Puebla is the rare city that has low points-level hotels that you might actually want to stay in. Marriott has two limited-service Category 1 hotels — Four Points by Sheraton Puebla and Courtyard Puebla Las Animas. Both are 7.5k points per night but cash rates were just $51 and $47 respectively when we checked for dates during Cinco de Mayo. There is also the full-service Marriott Puebla Hotel Meson del Angel (Category 2, from 12.5k points, or just $81 during May festivities). As a bonus, the Marriott is located right next to “Paseo de Los Gigantes,” a fun public park that features mini-sized world landmarks and a putt-putt golf course.
One unique brand name hotel in Puebla is La Purificadora, a Design Hotel. Purifiadora means purifier in English, which is apropos because the boutique hotel is a converted water purification center from the 19th century. The hotel is a Bonvoy property but isn’t taking award bookings at this time.
Families will do well with Airbnb in Puebla. We stayed in a three-bedroom townhouse within walking distance of downtown for just $68/night. As a bonus, the house was right on the Cinco de Mayo parade route. We brought out our kitchen chairs when the parade started and had a front-row view.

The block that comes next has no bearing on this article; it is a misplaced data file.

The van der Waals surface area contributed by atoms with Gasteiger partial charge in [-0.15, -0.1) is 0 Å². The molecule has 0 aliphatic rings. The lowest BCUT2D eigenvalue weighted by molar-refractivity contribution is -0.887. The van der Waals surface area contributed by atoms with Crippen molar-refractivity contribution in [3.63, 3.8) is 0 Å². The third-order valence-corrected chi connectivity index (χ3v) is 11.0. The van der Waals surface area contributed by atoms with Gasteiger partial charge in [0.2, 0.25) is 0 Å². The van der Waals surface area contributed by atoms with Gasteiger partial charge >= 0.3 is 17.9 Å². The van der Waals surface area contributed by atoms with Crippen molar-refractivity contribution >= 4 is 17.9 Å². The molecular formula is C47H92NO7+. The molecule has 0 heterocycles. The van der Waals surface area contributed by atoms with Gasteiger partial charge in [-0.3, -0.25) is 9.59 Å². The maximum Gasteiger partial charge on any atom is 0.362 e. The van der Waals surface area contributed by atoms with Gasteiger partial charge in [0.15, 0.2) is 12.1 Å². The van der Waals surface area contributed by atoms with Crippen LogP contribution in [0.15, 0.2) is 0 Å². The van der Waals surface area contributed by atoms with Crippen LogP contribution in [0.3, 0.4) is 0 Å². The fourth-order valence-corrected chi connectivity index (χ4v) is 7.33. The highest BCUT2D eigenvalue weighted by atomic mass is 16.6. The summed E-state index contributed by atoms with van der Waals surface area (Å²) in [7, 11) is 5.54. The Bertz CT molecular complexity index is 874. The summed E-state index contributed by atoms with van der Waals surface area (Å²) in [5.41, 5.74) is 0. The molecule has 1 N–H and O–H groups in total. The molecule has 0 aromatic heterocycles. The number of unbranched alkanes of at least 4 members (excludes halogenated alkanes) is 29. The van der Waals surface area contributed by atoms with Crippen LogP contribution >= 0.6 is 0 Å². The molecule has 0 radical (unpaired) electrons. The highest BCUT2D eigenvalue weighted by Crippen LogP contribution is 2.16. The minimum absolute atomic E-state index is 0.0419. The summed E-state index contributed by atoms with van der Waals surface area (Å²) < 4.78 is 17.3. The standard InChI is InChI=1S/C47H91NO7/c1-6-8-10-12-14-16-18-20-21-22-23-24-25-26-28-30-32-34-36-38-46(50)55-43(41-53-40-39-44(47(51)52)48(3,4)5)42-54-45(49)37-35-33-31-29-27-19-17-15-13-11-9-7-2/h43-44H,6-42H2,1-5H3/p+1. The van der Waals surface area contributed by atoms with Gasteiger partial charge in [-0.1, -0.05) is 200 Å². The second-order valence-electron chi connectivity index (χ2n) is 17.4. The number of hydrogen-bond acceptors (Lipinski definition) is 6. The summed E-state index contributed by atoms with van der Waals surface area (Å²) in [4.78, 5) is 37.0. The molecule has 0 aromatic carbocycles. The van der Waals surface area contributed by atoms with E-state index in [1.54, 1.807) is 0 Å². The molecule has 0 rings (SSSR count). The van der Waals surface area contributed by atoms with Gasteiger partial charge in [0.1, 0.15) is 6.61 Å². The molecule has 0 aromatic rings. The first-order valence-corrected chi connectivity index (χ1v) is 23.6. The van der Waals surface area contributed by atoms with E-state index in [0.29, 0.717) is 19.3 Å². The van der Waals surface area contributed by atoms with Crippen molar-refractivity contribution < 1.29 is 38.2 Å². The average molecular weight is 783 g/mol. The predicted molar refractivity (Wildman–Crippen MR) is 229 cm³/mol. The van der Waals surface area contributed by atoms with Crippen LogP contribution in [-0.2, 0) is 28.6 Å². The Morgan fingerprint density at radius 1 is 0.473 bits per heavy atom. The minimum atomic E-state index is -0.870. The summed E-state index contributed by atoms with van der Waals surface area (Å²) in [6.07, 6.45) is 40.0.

IHG is also well-represented with seven hotels in Puebla that range from 10K to 25K points nightly. At this moment, the InterContinental Presidente Puebla is on the Pointbreaks list for only 10K points/night. That’s a steal for an InterContinental property.
Cinco de Mayo isn’t all about nachos and beer. If you’re looking for an authentic experience that’s kid-friendly to boot, Puebla fits the bill in a way no other place could.
I have an affinity for “second cities”: destinations that go beyond postcard sights. Puebla is a picture-perfect example of a second city. Instead of feeling like you have to “do” all of the time, Puebla is a great place to just be. (Though do keep an eye on the air-quality while relatively nearby El Popo has some increased volcanic activity.)
Know before you go.